Valerie Bell is an activist, author, a national police accountability movement leader, and the mother of Sean Bell. Sean was just 23 years old when he was killed in the early morning hours of November 25, 2006, in a hail of 50 shots fired by NYPD officers on his wedding day. Valerie Bell is regarded as an "Ambassador for Justice" by her husband William Bell, Sr. and many in New York's justice community. In 2010, Valerie and her family won a campaign to rename the street where NYPD officers killed Sean, "Sean Bell Way" (Liverpool Street, from 94th Ave. to 101st Ave. in Queens, NY). Valerie has lobbied Congressional members in Washington, DC; state lawmakers in Albany, NY and City Councilmembers in all five boroughs of NYC to demand police accountability and criminal justice reform. In 2015, Valerie was a leader along with other families whose loved ones had been killed by police, to win an executive order for a special prosecutor from Governor Andrew Cuomo - and she has continued to fight for the executive order to be codified into law. Valerie has also been a key leader in major police accountability fights including the Right To Know Act and the current effort to repeal NY state's police secrecy law (50-a). Valerie released her first book in the summer of 2016, titled "Just 23, Thoughts From A Mother in Spoken Word by Kisha Walker". Until police brutality is annihilated, Valerie Bell will continue to be the ‘Voice for Sean’.
The Shirley Chisholm Award
Jumaane D. Williams, New York City Public Advocate
Jumaane D. Williams is the Public Advocate of the City of New York. Previously, he served on the NYC Council representing the 45th District. Jumaane is a first-generation Brooklynite of Genadian heritage. He graduated from the public school system, overcoming the difficulties of Tourette’s and ADHD to earn a Master’s Degree from Brooklyn College. He began his career as a community organizer at the Greater Flatbush Beacon School and later served as the Executive Director of NYS Tenants & Neighbors. There, he fought for truly affordable, income-targeted housing across New York City and State. In the NYC Council, Jumaane championed landmark legislation that fundamentally transformed policing in NYC. Jumaane has been a long-time partner of Communities United for Police Reform and was the lead sponsor of CPR's Community Safety Act (CSA) legislative package, which was passed by the New York City Council in 2013, over-riding then-Mayor Bloomberg's veto. The CSA helped reform the City’s Police Department by creating an enforceable ban on discriminatory profiling by the NYPD, creating the NYPD’s Office of Inspector General to review and report on systemic civil rights abuses by the NYPD, and was critical in reducing the number of abusive stop-and-frisk encounters. Jumaane has led the fight for better policing and safer streets, affordable housing, and transparency and accountability in City government. As Public Advocate, Jumaane continues to be an activist-elected official who brings the voices of everyday New Yorkers to City government, fighting to make New York a truly progressive beacon for all.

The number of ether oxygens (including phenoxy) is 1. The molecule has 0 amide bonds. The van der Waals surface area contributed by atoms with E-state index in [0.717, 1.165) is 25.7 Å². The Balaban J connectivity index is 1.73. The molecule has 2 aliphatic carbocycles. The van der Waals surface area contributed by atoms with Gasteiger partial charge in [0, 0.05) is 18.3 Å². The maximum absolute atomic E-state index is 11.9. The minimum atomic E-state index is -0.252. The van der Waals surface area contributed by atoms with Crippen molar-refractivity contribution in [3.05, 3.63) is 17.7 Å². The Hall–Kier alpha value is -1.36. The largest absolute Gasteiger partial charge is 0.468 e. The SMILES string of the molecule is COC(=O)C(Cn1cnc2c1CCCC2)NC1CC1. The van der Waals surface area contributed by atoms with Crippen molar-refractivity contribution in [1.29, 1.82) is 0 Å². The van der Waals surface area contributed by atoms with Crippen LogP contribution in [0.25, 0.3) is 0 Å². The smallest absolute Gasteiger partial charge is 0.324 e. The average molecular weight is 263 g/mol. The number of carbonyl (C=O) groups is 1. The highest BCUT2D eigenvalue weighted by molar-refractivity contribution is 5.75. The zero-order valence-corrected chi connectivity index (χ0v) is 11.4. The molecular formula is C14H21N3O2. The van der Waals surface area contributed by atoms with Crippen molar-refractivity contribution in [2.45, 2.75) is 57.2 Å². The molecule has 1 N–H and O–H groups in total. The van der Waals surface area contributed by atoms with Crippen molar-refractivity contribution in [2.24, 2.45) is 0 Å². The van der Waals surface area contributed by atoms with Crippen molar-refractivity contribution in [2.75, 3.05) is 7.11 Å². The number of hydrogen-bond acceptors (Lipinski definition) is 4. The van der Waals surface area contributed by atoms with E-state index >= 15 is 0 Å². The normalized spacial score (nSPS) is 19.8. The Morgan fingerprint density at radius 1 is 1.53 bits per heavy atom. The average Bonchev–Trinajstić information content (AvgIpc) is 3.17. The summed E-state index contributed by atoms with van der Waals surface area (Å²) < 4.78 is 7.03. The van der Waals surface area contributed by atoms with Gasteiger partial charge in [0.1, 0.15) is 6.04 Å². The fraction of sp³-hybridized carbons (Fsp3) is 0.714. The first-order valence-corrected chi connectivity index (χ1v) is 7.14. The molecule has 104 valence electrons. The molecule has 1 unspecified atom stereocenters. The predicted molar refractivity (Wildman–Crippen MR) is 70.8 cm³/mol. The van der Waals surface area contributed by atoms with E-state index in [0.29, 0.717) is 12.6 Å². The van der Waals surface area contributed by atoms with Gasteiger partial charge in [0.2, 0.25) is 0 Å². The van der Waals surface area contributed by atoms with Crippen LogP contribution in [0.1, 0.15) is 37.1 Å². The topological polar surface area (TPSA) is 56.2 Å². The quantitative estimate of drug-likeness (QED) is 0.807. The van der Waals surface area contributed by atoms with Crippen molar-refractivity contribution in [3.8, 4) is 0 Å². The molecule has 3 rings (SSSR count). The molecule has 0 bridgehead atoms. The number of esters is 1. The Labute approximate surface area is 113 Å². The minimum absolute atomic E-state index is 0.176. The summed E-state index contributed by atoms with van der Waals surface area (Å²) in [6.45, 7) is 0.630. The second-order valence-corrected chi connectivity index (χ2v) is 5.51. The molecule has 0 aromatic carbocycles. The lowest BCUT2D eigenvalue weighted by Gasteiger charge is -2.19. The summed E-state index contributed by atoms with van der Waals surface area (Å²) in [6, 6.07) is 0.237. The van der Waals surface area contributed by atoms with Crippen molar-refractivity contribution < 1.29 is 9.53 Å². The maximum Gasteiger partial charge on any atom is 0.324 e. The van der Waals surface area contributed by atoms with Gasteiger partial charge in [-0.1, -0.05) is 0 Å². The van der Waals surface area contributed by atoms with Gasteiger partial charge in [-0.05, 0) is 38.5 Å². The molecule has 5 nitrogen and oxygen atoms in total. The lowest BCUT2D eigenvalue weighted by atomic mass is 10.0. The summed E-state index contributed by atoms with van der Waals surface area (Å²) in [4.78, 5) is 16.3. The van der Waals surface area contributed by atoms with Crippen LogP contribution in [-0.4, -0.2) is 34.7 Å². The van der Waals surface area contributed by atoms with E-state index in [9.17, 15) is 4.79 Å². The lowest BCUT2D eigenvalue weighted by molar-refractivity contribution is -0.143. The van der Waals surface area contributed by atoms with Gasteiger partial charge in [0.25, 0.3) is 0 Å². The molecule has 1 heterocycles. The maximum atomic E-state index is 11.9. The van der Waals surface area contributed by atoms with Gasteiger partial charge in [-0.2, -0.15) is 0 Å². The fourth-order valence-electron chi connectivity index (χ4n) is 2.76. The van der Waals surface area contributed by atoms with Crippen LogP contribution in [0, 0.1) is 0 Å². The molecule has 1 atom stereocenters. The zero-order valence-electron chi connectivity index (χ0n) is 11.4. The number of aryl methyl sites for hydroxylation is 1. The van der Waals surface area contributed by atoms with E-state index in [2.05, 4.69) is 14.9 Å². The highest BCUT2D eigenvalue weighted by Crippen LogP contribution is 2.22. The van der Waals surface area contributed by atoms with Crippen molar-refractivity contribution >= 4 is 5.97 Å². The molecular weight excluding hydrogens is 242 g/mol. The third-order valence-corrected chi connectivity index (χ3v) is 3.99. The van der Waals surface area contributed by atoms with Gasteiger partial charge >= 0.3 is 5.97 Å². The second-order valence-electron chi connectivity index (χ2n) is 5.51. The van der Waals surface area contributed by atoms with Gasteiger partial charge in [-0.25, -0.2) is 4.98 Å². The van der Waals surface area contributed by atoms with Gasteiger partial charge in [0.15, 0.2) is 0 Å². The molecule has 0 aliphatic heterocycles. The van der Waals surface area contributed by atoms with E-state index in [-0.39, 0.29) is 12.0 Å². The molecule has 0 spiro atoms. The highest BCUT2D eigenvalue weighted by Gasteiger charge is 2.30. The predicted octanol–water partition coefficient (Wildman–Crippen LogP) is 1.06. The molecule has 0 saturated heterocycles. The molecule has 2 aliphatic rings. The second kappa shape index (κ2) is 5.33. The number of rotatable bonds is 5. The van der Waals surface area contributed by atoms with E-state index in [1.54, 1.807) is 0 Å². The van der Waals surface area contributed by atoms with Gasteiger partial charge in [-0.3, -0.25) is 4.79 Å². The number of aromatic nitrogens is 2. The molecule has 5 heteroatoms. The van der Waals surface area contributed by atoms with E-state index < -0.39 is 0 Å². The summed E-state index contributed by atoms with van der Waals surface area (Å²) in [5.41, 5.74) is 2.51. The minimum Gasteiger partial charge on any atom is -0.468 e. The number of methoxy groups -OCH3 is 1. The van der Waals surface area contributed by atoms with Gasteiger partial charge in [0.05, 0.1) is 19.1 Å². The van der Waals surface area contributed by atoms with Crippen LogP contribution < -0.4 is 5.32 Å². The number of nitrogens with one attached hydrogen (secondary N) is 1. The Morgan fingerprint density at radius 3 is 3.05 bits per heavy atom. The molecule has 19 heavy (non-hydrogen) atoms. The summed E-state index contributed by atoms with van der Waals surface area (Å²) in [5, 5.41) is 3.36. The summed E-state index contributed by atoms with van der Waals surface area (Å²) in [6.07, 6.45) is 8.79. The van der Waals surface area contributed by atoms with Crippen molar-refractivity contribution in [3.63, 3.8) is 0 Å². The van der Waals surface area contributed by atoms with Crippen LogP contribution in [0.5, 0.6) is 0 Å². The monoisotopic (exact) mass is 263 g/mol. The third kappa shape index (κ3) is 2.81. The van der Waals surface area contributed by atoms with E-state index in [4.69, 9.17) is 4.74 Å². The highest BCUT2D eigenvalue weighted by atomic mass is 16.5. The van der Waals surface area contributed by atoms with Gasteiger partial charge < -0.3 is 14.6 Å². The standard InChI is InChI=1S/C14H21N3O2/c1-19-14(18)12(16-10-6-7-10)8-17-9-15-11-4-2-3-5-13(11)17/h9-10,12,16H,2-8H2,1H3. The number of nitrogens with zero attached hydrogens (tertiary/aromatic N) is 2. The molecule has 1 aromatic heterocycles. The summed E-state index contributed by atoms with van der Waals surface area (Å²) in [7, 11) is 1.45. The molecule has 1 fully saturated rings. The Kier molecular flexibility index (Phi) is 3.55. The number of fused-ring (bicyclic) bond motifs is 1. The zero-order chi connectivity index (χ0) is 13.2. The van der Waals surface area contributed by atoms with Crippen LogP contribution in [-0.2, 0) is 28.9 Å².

Host Committee (in formation)
Alyssa Aguilera; Monifa Bandele & Lumumba Akinwole-Bandele; Verónica Bayetti Flores; Dante Barry; Darius Charney; Shelby Chestnut; Jennifer Ching; Loyda Colon; Cynthia Conti-Cook & Jesse Martin; Dominique Day; Tianesha Drayton; Christopher Dunn; Jesse Ehrensaft-Hawley; NYS Assemblymember Harvey Epstein; Cynthia Eyakuze; Kesi Foster; Kassandra Frederique; Stanley Fritz; Carrie Gleason; Jesus Gonzalez; Priscilla González; Jules Hoffenberg; Sam Jacobs; Mandela Jones; Mohammad Khan; Marc Krupanski; NYC Councilmember Brad Lander; Yul-san Liem; Deborah Lolai & Yasmin Safdié; Tina Luongo; Rachel McCullough; Johanna Miller; Maurice Mitchell; Jonathan Moore; Roksana Mun & Fahd Ahmed; Udi Ofer; Richard Orbe-Austin & Lisa Orbe-Austin; Anthonine Pierre; Nikita Price; NYS Assemblymember Dan Quart; Reem Ramadan; David Rankin, NYC Councilmember Antonio Reynoso; Andrea Ritchie; Terri Rosenblatt; Kate Rubin; Natalia Salgado; Linda Sarsour; Michael Sisitzky; Toni Smith-Thompson; NY State Senator Julia Salazar; Linda Sarsour; Wendy Sealey; Dara Silverman; Sharon Stapel; Helen Stillman; Brett Stoudt; Carl Stubbs; Candis Tolliver; Vince Warren; Mark Winston-Griffith; John Won; Darian X; Luna Yasui & Elaine Kim; Nahal Zamani